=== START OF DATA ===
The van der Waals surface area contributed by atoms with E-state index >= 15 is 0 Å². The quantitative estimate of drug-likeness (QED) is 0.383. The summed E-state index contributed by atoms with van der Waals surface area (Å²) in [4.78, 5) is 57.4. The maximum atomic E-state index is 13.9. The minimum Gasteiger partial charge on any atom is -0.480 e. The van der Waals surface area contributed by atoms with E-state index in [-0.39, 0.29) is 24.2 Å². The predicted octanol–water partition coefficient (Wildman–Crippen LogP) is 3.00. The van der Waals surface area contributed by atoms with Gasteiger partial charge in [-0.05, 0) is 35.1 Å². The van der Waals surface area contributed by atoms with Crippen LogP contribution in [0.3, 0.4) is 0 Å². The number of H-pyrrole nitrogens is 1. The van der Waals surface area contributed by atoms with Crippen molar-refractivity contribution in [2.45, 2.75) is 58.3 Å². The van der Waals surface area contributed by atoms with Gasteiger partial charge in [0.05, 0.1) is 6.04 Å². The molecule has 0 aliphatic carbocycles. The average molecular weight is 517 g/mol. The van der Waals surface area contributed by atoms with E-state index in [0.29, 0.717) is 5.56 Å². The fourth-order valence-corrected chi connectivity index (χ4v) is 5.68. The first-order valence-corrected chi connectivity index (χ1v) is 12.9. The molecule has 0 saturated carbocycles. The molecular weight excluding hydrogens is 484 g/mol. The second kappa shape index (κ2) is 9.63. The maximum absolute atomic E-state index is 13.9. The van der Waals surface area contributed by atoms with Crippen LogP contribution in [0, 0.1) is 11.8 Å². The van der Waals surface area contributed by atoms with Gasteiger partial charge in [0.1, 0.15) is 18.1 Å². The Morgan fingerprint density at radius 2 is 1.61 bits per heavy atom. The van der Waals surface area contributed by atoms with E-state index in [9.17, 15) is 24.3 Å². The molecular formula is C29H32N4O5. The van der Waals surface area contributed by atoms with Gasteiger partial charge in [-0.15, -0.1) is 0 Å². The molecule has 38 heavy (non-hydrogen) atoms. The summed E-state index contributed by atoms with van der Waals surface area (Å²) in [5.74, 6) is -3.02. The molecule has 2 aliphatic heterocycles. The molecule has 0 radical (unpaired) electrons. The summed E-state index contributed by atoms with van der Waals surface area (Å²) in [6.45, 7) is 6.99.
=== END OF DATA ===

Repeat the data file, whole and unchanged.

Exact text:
The van der Waals surface area contributed by atoms with E-state index >= 15 is 0 Å². The quantitative estimate of drug-likeness (QED) is 0.383. The summed E-state index contributed by atoms with van der Waals surface area (Å²) in [4.78, 5) is 57.4. The maximum atomic E-state index is 13.9. The minimum Gasteiger partial charge on any atom is -0.480 e. The van der Waals surface area contributed by atoms with E-state index in [-0.39, 0.29) is 24.2 Å². The predicted octanol–water partition coefficient (Wildman–Crippen LogP) is 3.00. The van der Waals surface area contributed by atoms with Gasteiger partial charge in [-0.05, 0) is 35.1 Å². The van der Waals surface area contributed by atoms with Crippen LogP contribution in [0.3, 0.4) is 0 Å². The number of H-pyrrole nitrogens is 1. The van der Waals surface area contributed by atoms with Crippen molar-refractivity contribution in [2.45, 2.75) is 58.3 Å². The van der Waals surface area contributed by atoms with Gasteiger partial charge in [0.05, 0.1) is 6.04 Å². The molecule has 0 aliphatic carbocycles. The average molecular weight is 517 g/mol. The van der Waals surface area contributed by atoms with E-state index in [0.29, 0.717) is 5.56 Å². The fourth-order valence-corrected chi connectivity index (χ4v) is 5.68. The first-order valence-corrected chi connectivity index (χ1v) is 12.9. The molecule has 0 saturated carbocycles. The molecular weight excluding hydrogens is 484 g/mol. The second kappa shape index (κ2) is 9.63. The maximum absolute atomic E-state index is 13.9. The van der Waals surface area contributed by atoms with Crippen LogP contribution in [0, 0.1) is 11.8 Å². The van der Waals surface area contributed by atoms with Gasteiger partial charge in [0.1, 0.15) is 18.1 Å². The Morgan fingerprint density at radius 2 is 1.61 bits per heavy atom. The van der Waals surface area contributed by atoms with E-state index in [9.17, 15) is 24.3 Å². The molecular formula is C29H32N4O5. The van der Waals surface area contributed by atoms with Gasteiger partial charge in [-0.15, -0.1) is 0 Å². The molecule has 38 heavy (non-hydrogen) atoms. The summed E-state index contributed by atoms with van der Waals surface area (Å²) in [5.74, 6) is -3.02. The molecule has 2 aliphatic heterocycles. The molecule has 0 radical (unpaired) electrons. The summed E-state index contributed by atoms with van der Waals surface area (Å²) in [6.45, 7) is 6.99.